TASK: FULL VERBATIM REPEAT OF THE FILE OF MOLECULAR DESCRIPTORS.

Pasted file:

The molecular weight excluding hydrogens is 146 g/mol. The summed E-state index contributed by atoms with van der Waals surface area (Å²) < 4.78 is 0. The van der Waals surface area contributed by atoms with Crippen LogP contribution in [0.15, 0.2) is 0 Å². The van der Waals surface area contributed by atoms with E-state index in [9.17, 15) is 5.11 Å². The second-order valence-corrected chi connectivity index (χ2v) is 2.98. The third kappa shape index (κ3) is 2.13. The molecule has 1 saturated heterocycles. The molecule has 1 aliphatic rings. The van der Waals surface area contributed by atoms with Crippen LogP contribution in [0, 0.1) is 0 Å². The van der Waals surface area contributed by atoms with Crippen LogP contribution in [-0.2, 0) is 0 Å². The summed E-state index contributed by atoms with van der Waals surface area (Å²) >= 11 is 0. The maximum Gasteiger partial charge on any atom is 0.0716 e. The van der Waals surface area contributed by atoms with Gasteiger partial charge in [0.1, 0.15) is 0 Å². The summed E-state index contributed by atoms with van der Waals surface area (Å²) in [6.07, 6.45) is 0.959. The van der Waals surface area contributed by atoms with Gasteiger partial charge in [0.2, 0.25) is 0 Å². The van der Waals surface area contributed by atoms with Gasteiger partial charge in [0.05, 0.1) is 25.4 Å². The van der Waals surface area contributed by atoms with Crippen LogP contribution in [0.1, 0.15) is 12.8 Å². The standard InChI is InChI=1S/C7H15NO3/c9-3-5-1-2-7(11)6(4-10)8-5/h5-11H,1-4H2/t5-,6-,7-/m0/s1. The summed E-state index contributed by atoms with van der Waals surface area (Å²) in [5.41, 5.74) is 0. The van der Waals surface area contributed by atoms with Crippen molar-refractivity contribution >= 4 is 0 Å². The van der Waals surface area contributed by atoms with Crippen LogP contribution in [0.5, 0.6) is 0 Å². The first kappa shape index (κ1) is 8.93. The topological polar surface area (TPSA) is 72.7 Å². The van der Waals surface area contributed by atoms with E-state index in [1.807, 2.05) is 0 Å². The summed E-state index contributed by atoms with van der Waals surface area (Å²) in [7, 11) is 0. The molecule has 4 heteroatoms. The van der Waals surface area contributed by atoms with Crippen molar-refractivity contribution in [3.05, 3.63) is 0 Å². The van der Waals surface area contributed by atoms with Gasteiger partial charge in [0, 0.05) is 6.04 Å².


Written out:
The molecular weight excluding hydrogens is 146 g/mol. The summed E-state index contributed by atoms with van der Waals surface area (Å²) < 4.78 is 0. The van der Waals surface area contributed by atoms with Crippen LogP contribution in [0.15, 0.2) is 0 Å². The van der Waals surface area contributed by atoms with E-state index in [9.17, 15) is 5.11 Å². The second-order valence-corrected chi connectivity index (χ2v) is 2.98. The third kappa shape index (κ3) is 2.13. The molecule has 1 saturated heterocycles. The molecule has 1 aliphatic rings. The van der Waals surface area contributed by atoms with Crippen LogP contribution in [0, 0.1) is 0 Å². The van der Waals surface area contributed by atoms with Crippen LogP contribution in [-0.2, 0) is 0 Å². The summed E-state index contributed by atoms with van der Waals surface area (Å²) >= 11 is 0. The maximum Gasteiger partial charge on any atom is 0.0716 e. The van der Waals surface area contributed by atoms with Gasteiger partial charge in [0.1, 0.15) is 0 Å². The summed E-state index contributed by atoms with van der Waals surface area (Å²) in [6.07, 6.45) is 0.959. The van der Waals surface area contributed by atoms with Gasteiger partial charge in [0.2, 0.25) is 0 Å². The van der Waals surface area contributed by atoms with Gasteiger partial charge in [0.05, 0.1) is 25.4 Å². The van der Waals surface area contributed by atoms with Crippen LogP contribution in [0.1, 0.15) is 12.8 Å². The standard InChI is InChI=1S/C7H15NO3/c9-3-5-1-2-7(11)6(4-10)8-5/h5-11H,1-4H2/t5-,6-,7-/m0/s1. The summed E-state index contributed by atoms with van der Waals surface area (Å²) in [5.41, 5.74) is 0. The van der Waals surface area contributed by atoms with Crippen molar-refractivity contribution >= 4 is 0 Å². The van der Waals surface area contributed by atoms with Crippen LogP contribution in [0.5, 0.6) is 0 Å². The first kappa shape index (κ1) is 8.93. The topological polar surface area (TPSA) is 72.7 Å². The van der Waals surface area contributed by atoms with E-state index in [1.807, 2.05) is 0 Å². The summed E-state index contributed by atoms with van der Waals surface area (Å²) in [7, 11) is 0. The molecule has 4 heteroatoms. The van der Waals surface area contributed by atoms with Crippen molar-refractivity contribution in [3.05, 3.63) is 0 Å². The van der Waals surface area contributed by atoms with Gasteiger partial charge in [0, 0.05) is 6.04 Å².